Many have likened Bitcoin (BTC) to digital gold, in that gold is the traditional asset most analogous to Bitcoin. Namely, a hardly-inflating asset which cannot just be produced by fiat, but only from strenuous work.
Many have also mused that Bitcoin, in the event of a financial crisis, would serve as a “safe haven” store of value (even though gold largely has not done).
But there doesn’t seem to be much point in denying it anymore: on at least some timeframe, crypto seems to be deeply correlated with traditional markets and the general global economy. Although the recent losses in the traditional markets have been shockingly steep, they have been even more shocking and more steep for Bitcoin – to say nothing of altcoins.
Therefore we’re wading into covering traditional assets – starting with gold. We are doing this because, if nothing else, the markets are clearly connected, and therefore knowing what the ‘rest’ (the non-crypto part) of the market is doing will perhaps be helpful to some of our readers.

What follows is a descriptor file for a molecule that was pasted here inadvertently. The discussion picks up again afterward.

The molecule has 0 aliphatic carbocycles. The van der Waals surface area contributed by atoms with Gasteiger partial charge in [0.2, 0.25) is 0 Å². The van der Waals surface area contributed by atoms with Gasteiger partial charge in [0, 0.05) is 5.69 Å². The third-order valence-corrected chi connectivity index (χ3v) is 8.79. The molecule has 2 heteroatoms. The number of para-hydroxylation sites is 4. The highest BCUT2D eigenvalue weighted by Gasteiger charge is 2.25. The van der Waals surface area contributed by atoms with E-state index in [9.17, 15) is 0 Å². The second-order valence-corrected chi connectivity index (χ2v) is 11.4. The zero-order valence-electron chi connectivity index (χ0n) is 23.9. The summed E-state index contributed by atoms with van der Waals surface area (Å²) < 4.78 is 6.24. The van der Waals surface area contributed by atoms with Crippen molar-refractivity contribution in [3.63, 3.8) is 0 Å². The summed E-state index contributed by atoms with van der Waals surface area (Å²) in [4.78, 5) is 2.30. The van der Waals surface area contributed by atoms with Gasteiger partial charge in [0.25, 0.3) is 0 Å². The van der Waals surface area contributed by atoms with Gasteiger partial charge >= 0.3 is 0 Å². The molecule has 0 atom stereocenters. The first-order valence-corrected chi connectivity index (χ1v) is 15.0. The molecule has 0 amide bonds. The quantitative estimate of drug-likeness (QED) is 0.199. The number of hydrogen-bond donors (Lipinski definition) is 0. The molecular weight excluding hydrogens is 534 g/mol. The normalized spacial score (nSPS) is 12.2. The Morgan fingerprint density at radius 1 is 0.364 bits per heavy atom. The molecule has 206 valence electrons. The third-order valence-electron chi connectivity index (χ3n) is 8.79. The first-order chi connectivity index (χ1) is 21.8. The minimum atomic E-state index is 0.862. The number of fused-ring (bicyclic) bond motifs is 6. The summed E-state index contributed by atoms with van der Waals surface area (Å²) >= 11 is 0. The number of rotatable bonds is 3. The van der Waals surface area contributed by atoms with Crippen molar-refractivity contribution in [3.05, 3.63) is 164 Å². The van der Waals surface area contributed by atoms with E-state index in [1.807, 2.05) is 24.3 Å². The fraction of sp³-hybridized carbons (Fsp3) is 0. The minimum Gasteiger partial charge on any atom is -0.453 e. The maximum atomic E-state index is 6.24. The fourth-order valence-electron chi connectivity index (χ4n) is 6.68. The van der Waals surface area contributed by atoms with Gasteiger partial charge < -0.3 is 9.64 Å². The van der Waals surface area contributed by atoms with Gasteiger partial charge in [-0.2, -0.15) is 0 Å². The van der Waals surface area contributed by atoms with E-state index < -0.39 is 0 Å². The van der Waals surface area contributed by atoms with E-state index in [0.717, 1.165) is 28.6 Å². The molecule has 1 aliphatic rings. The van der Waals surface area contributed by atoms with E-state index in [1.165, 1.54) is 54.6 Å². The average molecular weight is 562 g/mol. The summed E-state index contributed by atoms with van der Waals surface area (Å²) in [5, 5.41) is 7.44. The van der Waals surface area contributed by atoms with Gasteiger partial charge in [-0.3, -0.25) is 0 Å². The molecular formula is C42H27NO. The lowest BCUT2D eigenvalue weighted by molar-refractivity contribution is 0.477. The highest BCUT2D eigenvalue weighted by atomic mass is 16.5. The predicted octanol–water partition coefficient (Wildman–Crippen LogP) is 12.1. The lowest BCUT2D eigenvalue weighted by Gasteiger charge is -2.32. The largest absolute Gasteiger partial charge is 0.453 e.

Gold is breaking down with everything else, after starting to enter the vicinity of its previous all-time-high; although ultimately it’s missed that level by quite a bit.
Here on the monthly chart, its RSI trend is breaking down. This is after already dipping into overbought territory in 2019, and thus we can well imagine that gold’s trend has turned bearish. It seems likely that we’ll see $1,370 before long.
The weekly chart backs up the bearish reading, with bear divergences prominent on both RSI and histogram – although the local market structure is in fact holding so far.
Gold was going to have a rough time even before the Corona effects, as it was colliding with resistance surrounding its all-time-high.
As an often-cited proxy of Bitcoin, if not other cryptos, the performance of gold now bears watching. Because when gold starts doing well, maybe crypto will also do well – but that doesn’t look like it will happen soon.
The views and opinions expressed here do not reflect those of CryptoGlobe.com and do not constitute financial advice. Always do your own research.
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